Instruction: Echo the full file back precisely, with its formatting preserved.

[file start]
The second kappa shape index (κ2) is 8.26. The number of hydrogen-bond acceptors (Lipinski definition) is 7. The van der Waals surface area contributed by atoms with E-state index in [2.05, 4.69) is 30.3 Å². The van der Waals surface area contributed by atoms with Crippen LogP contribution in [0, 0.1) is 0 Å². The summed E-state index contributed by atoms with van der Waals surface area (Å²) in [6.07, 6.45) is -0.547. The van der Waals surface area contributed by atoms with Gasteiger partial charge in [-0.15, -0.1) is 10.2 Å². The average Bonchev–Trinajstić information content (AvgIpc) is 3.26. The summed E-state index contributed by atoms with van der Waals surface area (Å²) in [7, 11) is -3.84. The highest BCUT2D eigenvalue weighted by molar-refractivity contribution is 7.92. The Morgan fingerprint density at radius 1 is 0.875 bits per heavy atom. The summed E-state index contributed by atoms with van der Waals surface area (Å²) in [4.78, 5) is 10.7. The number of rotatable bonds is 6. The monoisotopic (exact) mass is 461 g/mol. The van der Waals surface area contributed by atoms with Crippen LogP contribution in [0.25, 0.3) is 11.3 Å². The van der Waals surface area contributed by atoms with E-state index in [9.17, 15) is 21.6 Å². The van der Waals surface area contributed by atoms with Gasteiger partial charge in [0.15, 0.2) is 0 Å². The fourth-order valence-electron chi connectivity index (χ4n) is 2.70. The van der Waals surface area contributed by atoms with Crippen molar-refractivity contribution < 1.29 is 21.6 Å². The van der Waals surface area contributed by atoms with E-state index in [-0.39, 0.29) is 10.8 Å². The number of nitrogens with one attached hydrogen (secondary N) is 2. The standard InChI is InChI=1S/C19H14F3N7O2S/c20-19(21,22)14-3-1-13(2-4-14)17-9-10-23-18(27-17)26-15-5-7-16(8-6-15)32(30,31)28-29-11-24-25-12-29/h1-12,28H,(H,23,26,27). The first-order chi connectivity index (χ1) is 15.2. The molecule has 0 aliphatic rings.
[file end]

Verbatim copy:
The second kappa shape index (κ2) is 8.26. The number of hydrogen-bond acceptors (Lipinski definition) is 7. The van der Waals surface area contributed by atoms with E-state index in [2.05, 4.69) is 30.3 Å². The van der Waals surface area contributed by atoms with Crippen LogP contribution in [0, 0.1) is 0 Å². The summed E-state index contributed by atoms with van der Waals surface area (Å²) in [6.07, 6.45) is -0.547. The van der Waals surface area contributed by atoms with Gasteiger partial charge in [-0.15, -0.1) is 10.2 Å². The average Bonchev–Trinajstić information content (AvgIpc) is 3.26. The summed E-state index contributed by atoms with van der Waals surface area (Å²) in [7, 11) is -3.84. The highest BCUT2D eigenvalue weighted by molar-refractivity contribution is 7.92. The Morgan fingerprint density at radius 1 is 0.875 bits per heavy atom. The summed E-state index contributed by atoms with van der Waals surface area (Å²) in [4.78, 5) is 10.7. The number of rotatable bonds is 6. The monoisotopic (exact) mass is 461 g/mol. The van der Waals surface area contributed by atoms with Crippen LogP contribution in [0.25, 0.3) is 11.3 Å². The van der Waals surface area contributed by atoms with E-state index in [9.17, 15) is 21.6 Å². The van der Waals surface area contributed by atoms with Gasteiger partial charge in [0.15, 0.2) is 0 Å². The fourth-order valence-electron chi connectivity index (χ4n) is 2.70. The van der Waals surface area contributed by atoms with Crippen molar-refractivity contribution < 1.29 is 21.6 Å². The van der Waals surface area contributed by atoms with E-state index in [-0.39, 0.29) is 10.8 Å². The number of nitrogens with one attached hydrogen (secondary N) is 2. The standard InChI is InChI=1S/C19H14F3N7O2S/c20-19(21,22)14-3-1-13(2-4-14)17-9-10-23-18(27-17)26-15-5-7-16(8-6-15)32(30,31)28-29-11-24-25-12-29/h1-12,28H,(H,23,26,27). The first-order chi connectivity index (χ1) is 15.2. The molecule has 0 aliphatic rings.